Moreover, this definition of successful completion is entirely reconcilable with this Court's holding in Dawkins. If a defendant is sentenced to a term including both a suspended and unsuspended portion, once the unsuspended portion has been served, or eighty-five percent of which has been served, the defendant will be released into the Department's CSP or normal probation program. If the defendant is enrolled and thereafter successfully completes a CSP according to the definition expressed above, under Dawkins, the defendant's sentence will be discharged, including any residual probation. If the defendant is required to enroll in normal probation upon initial release, rather than CSP, the probationary term will continue to run until the end of the original sentence.
The State next contends the circuit court erred in finding no distinction between successful completion of a CSP program and the inability to continue CSP due to a defendant reaching the maximum allowable incarceration time attributable to CSP revocations. Based on our clarification and definition of successful completion above, the State's contention is rendered moot, as the scenario that occurred in Picklesimer's case, under the erroneous interpretation of section 24-21-560(D), is no longer a possibility. More specifically, because the Court finds that the original sentence encompasses both the suspended and unsuspended portions of the sentence, coupled with our pronouncement in Dawkins that CSP and normal probation run concurrently, then a defendant will either successfully complete his CSP, or continue in CSP due to violation revocations until the end of the original sentence, at which time the sentence will have been fulfilled. As a result, the problem of fulfilling the maximum allowable incarceration time prior to the end of a defendant's original sentence is no longer a temporal possibility. See Mathis v. South Carolina State Highway Dep't, 260 S.C. 344, 195 S.E.2d 713 (1973) (stating when there remains no actual controversy, this Court will not pass on moot and academic questions or render judgment which will have no practical effect).
Based on the foregoing, the judgment of the circuit court is
TOAL, C.J., PLEICONES and KITTREDGE, JJ., concur. BEATTY, J., concurring in a separate opinion.
JUSTICE BEATTY: I fully concur in the majority's opinion and write separately to further clarify McGrier.
It is important to recognize that the sentence in McGrier was a no parole straight sentence of three years, not a split sentence. No part of McGrier's sentence was suspended; therefore, the McGrier decision did not involve a CSP incarceration as a result of a probation revocation.
McGrier initially served eighty-five percent of his no parole sentence and was released to CSP. He failed to successfully complete CSP and was re-incarcerated multiple times. The McGrier decision determined that the total period of incarceration for McGrier's CSP violations could not exceed the remaining fifteen percent of his sentence. The McGrier opinion used the phrase "unsuspended portion" because the remaining fifteen percent was in fact unsuspended. Although McGrier was released after having served eighty-five percent of his sentence, good time credits could not be used to eliminate the availability of the unsuspended fifteen percent for CSP purposes. See S.C. Code Ann. § 24-13-210(F) (2007) ("No credits earned pursuant to this section may be applied in a manner which would prevent full participation in the Department of Probation, Parole, and Pardon Services' prerelease or community supervision program as provided in Section 24-21-560.").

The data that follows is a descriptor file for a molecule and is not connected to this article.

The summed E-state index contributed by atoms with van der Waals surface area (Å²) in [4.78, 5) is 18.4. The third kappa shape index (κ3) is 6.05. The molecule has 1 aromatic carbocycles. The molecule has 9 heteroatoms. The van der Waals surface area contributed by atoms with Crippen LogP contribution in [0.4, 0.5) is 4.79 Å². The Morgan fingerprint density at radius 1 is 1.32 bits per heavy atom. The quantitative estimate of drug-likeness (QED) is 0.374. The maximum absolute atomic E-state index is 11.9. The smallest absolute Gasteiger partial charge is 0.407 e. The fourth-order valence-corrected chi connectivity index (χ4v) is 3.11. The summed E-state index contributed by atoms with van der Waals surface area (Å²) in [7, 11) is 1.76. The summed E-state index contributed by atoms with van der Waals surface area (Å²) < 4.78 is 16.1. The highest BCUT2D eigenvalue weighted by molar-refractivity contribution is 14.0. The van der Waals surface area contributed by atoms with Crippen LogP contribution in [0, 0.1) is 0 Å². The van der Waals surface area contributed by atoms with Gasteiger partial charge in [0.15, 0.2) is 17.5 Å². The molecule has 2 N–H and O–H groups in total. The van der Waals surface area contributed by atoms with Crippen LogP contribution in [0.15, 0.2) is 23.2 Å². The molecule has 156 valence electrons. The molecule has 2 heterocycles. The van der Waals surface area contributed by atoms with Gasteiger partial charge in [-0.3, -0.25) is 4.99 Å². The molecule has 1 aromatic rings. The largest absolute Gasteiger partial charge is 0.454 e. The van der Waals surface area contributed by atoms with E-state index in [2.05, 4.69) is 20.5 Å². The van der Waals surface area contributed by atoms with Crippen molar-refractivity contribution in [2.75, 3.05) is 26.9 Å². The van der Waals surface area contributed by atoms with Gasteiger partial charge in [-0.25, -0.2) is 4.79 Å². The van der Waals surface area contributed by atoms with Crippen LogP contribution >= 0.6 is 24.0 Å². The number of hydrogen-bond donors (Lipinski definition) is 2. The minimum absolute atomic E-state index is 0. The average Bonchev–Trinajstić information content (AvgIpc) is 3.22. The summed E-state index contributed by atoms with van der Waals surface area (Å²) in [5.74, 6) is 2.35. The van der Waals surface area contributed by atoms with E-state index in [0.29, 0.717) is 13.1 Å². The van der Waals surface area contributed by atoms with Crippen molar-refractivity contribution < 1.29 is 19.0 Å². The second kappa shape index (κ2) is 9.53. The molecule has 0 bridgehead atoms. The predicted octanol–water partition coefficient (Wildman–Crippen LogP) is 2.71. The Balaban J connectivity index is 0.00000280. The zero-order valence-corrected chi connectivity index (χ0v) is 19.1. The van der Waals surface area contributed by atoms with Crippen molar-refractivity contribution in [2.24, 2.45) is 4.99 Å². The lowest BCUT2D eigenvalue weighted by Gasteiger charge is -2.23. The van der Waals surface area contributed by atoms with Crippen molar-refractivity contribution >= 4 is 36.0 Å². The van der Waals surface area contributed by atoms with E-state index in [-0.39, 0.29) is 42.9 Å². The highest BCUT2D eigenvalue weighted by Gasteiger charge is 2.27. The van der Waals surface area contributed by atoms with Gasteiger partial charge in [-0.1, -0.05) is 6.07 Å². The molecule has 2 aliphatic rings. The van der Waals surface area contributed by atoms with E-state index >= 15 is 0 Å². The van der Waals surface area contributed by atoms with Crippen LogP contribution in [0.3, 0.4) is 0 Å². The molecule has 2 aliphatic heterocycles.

Picklesimer received a split sentence of ten years suspended to five years and five years probation. As a result, Picklesimer had five years and nine months left on his sentence which could have been used to successfully complete CSP. The nine months good time credit earned on his initial five years active sentence is effectively nullified pursuant to section 24-13-210(F) of the South Carolina Code.
 Picklesimer was sentenced on September 14, 2001, but was given credit for fifteen and one-half months time served. Thus, his ten year sentence began June 1, 2000, and the five year unsuspended portion of Picklesimer's sentence expired on June 1, 2005.
 Service of eighty-five percent of his five year sentence equates to Picklesimer having been released nine months early.
 We note that under section 24-21-560(C) of the South Carolina Code (2007), a court may revoke a defendant's CSP and impose a sentence of up to one year's incarceration. Our decision today does not impact upon a court's ability and discretion to impose a one-year revocation sentence for CSP violations, except for circumstances when less than one year remains of the defendant's original sentence. Instead, our holding sets only an outside time limit on a defendant's aggregate amount of incarceration and/or CSP participation.
 The Court recognizes that the term of Picklesimer's original sentence, based on our calculations, expired on June 1, 2010.